Postal history to get stamp of glory with new museum in Bengaluru

Set to be a visual treat for philatelists, the place will also have ancient typewriters, a Bell telephone, lanterns and more 

Published: 10th August 2019 06:45 AM  |   Last Updated: 11th August 2019 12:25 PM   |  A+A-

Post Office complex on Museum Road

Express News Service

BENGALURU: A treasure trove for lovers of the humble post office as well as philatelists is set to open its doors to the public shortly on Museum Road in the city. Spread across six halls and a verandah, the 140-year-old Museum Road Post Office Complex, the venue for Sandesh (Museum of Communication), is an ideal venue to showcase heritage. 

Among the delightful objects you can expect to bump into at the museum are ancient cash bags used by delivery men, the ‘Mail Runner’ belt used as an identity card by postmen, the age-old bicycle used to deliver letters, the huge lanterns carried at nights by delivery men when trudging kilometres across different villages, and the post boxes of different sizes and shapes used over the decades. “A Postal Museum already exists within the Postal Training Centre in Mysuru, but this will be a massive, full-fledged one,” said an official. 

Charles Lobo, Chief Postmaster General, Karnataka Region, told CE, “We wanted to showcase the rich heritage of the postal services to all, particularly the younger generation. The crucial role the post office played in establishing communication between people across the country and the world is being displayed here.”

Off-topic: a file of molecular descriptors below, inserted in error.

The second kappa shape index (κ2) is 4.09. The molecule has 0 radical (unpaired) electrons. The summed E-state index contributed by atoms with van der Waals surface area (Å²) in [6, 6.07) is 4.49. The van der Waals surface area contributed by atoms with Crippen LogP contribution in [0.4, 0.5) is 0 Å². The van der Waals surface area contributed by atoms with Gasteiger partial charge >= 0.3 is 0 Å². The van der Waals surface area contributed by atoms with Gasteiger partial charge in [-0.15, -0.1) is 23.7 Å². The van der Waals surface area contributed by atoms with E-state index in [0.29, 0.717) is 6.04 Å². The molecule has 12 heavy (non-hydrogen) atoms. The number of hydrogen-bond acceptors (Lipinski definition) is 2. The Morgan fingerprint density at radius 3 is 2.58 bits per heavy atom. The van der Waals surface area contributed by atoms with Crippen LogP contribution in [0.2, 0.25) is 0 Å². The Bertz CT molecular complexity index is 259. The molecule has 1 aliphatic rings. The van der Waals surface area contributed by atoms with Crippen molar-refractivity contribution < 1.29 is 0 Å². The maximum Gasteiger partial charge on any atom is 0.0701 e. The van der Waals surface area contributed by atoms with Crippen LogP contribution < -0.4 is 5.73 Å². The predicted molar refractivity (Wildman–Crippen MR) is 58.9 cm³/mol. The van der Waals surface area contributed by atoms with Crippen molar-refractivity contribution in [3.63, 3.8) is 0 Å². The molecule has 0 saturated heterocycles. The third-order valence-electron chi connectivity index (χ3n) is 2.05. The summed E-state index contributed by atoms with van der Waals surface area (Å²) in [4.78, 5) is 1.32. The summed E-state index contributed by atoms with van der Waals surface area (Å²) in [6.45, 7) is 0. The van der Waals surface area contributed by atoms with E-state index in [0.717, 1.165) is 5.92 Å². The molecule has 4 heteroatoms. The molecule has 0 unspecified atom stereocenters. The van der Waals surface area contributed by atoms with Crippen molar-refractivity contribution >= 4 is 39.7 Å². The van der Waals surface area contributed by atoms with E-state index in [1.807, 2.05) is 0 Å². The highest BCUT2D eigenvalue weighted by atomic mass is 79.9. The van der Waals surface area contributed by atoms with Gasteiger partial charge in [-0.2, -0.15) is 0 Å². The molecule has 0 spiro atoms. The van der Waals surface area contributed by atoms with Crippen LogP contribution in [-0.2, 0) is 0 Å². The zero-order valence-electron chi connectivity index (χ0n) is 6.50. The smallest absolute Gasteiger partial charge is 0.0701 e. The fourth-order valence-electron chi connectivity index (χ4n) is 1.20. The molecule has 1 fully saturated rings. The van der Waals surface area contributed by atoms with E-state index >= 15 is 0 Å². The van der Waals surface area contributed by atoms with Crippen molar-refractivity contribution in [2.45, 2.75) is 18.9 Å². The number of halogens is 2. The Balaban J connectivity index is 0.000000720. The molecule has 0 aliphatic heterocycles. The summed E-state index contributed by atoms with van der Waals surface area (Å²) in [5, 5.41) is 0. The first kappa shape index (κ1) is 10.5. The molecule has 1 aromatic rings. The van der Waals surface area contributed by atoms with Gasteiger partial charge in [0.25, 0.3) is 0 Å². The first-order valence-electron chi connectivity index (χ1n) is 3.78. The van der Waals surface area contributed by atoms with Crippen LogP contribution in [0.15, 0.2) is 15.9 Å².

The ancient V-SAT (Very Small Aperture Terminal) used to send details of the addressee of a Money Order sits imposingly in a separate room. In the main hall where objects are displayed, are placed ancient typewriters, Morse Code equipment, and a Bell telephone. The walls are decked up with laminated photographs. A few – like the floating post office in Dal Lake in Srinagar, and the world’s highest post office at Hikkim in Himachal Pradesh – reveal that every nook and corner in the country has been penetrated by the postal department. The sketches of the General Post Offices in Madras, Calcutta, Bangalore and Bombay decades ago juxtaposed together in one frame is a big eye-catcher. 

A visual treat packed with information is in store for any philatelist. On display are stamps released under different themes, like ‘Birth of the Nation’ and ‘Mysuru Anache’, as well as those celebrating Indian culture, art and architecture, festivals, literature, cinema, Hindustani and Carnatic music, and even Panchatantra. 

Luminaries and objects from Karnataka have been given priority in the display. The background information on each stamp pertaining to the state – the 6 anna Gol Gumbaz, 2 paise Bidriware, 70 paise Hampi Chariot, Rs 15 Sandalwood – is enlightening. Stamps on Kuvempu, R K Narayan and the Kannada Jnanpith awardees are showcased in the Literature segment. 

A modern addition to Sandesh is a 50-seater hall with an LCD screen, where footage pertaining to different aspects of the postal world will be beamed. Entry to the museum will be free and schoolchildren are expected to flock the venue. 

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